When T.I. hit the same stage, he was full of the social-justice bravado that has characterized him of late, performing new, more conscious material like “War Zone,” featuring the chant “Hands up, can’t breathe,” and reflective older material like “Be Better Than Me,” from his 2003 Trap Muzik album. Early in his show, he proclaimed, “We need a new national anthem. That other one don’t represent us no more,” and later made it clear that “I support Colin Kaepernick” while acknowledging that it was OK that others disagree with that stance.

On the heels of her controversial remarks at the “Black Matters: The Futures of Black Scholarship and Activism” conference at the University of Texas at Austin, where she suggested that she may vote for Hillary Clinton, Angela Davis took the stage and spoke for about 25 minutes. In addition to noting her early work against mass incarceration and calling for the abolition of all prisons, she addressed the upcoming presidential election, particularly Donald Trump.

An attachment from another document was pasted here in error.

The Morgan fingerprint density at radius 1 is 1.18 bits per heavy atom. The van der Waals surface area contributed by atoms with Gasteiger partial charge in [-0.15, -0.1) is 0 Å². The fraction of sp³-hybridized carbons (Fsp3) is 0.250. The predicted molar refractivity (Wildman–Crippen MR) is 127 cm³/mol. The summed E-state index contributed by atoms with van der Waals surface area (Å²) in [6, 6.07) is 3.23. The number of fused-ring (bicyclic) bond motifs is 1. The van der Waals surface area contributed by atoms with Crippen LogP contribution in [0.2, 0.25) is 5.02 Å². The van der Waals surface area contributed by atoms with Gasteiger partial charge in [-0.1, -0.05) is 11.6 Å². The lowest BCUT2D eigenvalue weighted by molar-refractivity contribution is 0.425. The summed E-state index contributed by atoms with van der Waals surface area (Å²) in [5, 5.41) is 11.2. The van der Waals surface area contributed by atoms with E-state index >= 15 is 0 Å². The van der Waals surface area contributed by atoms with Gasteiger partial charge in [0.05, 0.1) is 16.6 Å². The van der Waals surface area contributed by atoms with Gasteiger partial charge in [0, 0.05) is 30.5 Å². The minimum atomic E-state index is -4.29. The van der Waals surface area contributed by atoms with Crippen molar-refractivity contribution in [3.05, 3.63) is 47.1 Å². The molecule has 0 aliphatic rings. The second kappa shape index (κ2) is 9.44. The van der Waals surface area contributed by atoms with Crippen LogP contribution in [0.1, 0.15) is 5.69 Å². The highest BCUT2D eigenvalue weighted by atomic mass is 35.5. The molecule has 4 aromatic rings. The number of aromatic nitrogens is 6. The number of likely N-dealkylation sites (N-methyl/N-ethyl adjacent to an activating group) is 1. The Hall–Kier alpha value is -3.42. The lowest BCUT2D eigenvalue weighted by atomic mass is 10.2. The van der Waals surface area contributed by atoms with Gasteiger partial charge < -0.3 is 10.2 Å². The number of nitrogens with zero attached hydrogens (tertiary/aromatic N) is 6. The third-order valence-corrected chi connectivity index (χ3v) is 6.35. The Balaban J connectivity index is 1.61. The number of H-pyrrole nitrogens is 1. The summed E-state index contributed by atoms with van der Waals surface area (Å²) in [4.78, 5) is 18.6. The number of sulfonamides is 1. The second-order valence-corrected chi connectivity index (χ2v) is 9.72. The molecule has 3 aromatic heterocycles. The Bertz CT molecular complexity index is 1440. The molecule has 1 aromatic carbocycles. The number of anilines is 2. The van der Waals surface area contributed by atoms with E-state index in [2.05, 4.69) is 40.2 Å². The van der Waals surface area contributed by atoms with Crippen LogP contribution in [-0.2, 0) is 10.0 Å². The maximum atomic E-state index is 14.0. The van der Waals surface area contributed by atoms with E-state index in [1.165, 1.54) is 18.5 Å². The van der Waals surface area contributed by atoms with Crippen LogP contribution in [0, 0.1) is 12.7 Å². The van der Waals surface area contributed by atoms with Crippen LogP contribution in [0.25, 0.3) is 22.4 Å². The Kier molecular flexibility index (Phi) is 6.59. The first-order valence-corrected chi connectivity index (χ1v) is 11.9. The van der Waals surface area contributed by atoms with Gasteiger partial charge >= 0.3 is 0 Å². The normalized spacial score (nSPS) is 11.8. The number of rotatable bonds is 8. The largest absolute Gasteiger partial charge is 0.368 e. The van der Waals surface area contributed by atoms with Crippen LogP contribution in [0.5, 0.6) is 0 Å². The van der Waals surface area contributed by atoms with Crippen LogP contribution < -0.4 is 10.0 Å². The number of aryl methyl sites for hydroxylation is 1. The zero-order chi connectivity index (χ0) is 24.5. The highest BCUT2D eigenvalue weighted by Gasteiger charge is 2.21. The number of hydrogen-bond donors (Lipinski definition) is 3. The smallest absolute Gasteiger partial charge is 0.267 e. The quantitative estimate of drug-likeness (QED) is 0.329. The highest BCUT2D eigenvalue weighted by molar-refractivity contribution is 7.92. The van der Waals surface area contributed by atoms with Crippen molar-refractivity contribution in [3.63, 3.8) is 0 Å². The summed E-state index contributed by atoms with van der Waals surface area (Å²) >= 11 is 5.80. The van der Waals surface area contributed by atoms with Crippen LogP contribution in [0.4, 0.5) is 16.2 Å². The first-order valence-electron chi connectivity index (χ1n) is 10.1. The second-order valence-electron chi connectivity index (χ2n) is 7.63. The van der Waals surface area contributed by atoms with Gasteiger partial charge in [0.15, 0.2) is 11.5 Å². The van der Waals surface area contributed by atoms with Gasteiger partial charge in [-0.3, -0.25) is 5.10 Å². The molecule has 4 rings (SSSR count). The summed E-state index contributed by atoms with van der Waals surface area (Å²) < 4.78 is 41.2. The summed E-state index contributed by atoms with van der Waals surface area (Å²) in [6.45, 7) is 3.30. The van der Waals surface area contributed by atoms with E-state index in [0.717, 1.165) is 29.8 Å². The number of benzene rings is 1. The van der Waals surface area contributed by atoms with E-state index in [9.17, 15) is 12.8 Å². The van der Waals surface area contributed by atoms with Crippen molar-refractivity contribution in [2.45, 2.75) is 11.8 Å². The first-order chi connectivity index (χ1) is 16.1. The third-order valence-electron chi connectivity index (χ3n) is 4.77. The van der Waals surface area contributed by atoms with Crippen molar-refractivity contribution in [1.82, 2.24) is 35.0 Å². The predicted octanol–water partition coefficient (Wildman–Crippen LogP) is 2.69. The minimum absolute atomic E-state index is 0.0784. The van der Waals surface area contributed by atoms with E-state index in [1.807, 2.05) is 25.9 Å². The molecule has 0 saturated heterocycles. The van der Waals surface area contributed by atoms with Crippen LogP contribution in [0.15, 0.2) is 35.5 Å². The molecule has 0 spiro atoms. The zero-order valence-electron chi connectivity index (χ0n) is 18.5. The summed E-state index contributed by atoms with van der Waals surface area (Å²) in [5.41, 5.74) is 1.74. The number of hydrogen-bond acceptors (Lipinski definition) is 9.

“And I have to tell you, I am someone who has never been an affiliate of either of the two major parties,” she informed the crowd, “but Donald Trump, Donald Trump really scares me, and it’s not so much the individual Donald Trump that frightens me, it is the fact that there are vast numbers of people in this country, largely white people, who do not recognize that their pain and their suffering is linked to the pain and suffering of black people and Latinos and Native Americans. They do not realize that they are suffering the consequences of global capitalism, and so you have a capitalist like Donald Trump who represents himself as their savior.”

Although she advocated for a new party that better serves the needs of the people, she realistically surmised, “But, unfortunately, it’s not going to be possible to build that party between now and Election Day, and as much as I will argue that the electoral arena is not a space where we can exercise our radical politics, I will not tell you not to vote. We all have to exercise the right to vote. We have traveled too long and too hard to give up that right today.


“So I want to ask you to think about the best reason for going to the polls next month … and you know what will happen if Donald Trump is elected, you know about the consequences for generations to come—the fact alone that it would be possible to stack the Supreme Court in a way that will reverse so many of the gains for which we struggled over decades and generations,” she added.